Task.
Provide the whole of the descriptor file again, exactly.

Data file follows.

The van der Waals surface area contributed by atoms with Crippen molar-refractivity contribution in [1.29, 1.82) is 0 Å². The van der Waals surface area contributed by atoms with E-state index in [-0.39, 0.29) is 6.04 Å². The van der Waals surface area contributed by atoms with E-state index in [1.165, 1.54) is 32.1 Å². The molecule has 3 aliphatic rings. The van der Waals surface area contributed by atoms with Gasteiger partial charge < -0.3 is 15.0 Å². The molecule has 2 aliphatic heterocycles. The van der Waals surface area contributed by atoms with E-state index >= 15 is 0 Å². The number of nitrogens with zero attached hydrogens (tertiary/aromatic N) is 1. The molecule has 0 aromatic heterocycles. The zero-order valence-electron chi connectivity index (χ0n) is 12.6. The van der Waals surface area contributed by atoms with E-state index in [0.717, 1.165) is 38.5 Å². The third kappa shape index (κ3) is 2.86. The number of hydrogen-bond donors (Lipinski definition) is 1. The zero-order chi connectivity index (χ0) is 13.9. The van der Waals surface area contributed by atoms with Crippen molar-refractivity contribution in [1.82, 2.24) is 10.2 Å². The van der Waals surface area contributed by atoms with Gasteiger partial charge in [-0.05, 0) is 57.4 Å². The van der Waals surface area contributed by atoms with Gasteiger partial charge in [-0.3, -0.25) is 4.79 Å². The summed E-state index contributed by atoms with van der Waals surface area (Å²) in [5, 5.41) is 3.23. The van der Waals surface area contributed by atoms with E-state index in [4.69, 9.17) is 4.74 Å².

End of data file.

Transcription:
The van der Waals surface area contributed by atoms with Crippen molar-refractivity contribution in [1.29, 1.82) is 0 Å². The van der Waals surface area contributed by atoms with E-state index in [-0.39, 0.29) is 6.04 Å². The van der Waals surface area contributed by atoms with E-state index in [1.165, 1.54) is 32.1 Å². The molecule has 3 aliphatic rings. The van der Waals surface area contributed by atoms with Gasteiger partial charge < -0.3 is 15.0 Å². The molecule has 2 aliphatic heterocycles. The van der Waals surface area contributed by atoms with E-state index >= 15 is 0 Å². The number of nitrogens with zero attached hydrogens (tertiary/aromatic N) is 1. The molecule has 0 aromatic heterocycles. The zero-order valence-electron chi connectivity index (χ0n) is 12.6. The van der Waals surface area contributed by atoms with E-state index in [0.717, 1.165) is 38.5 Å². The third kappa shape index (κ3) is 2.86. The number of hydrogen-bond donors (Lipinski definition) is 1. The zero-order chi connectivity index (χ0) is 13.9. The van der Waals surface area contributed by atoms with Crippen molar-refractivity contribution in [1.82, 2.24) is 10.2 Å². The van der Waals surface area contributed by atoms with Gasteiger partial charge in [-0.05, 0) is 57.4 Å². The van der Waals surface area contributed by atoms with Gasteiger partial charge in [-0.3, -0.25) is 4.79 Å². The summed E-state index contributed by atoms with van der Waals surface area (Å²) in [5, 5.41) is 3.23. The van der Waals surface area contributed by atoms with E-state index in [4.69, 9.17) is 4.74 Å².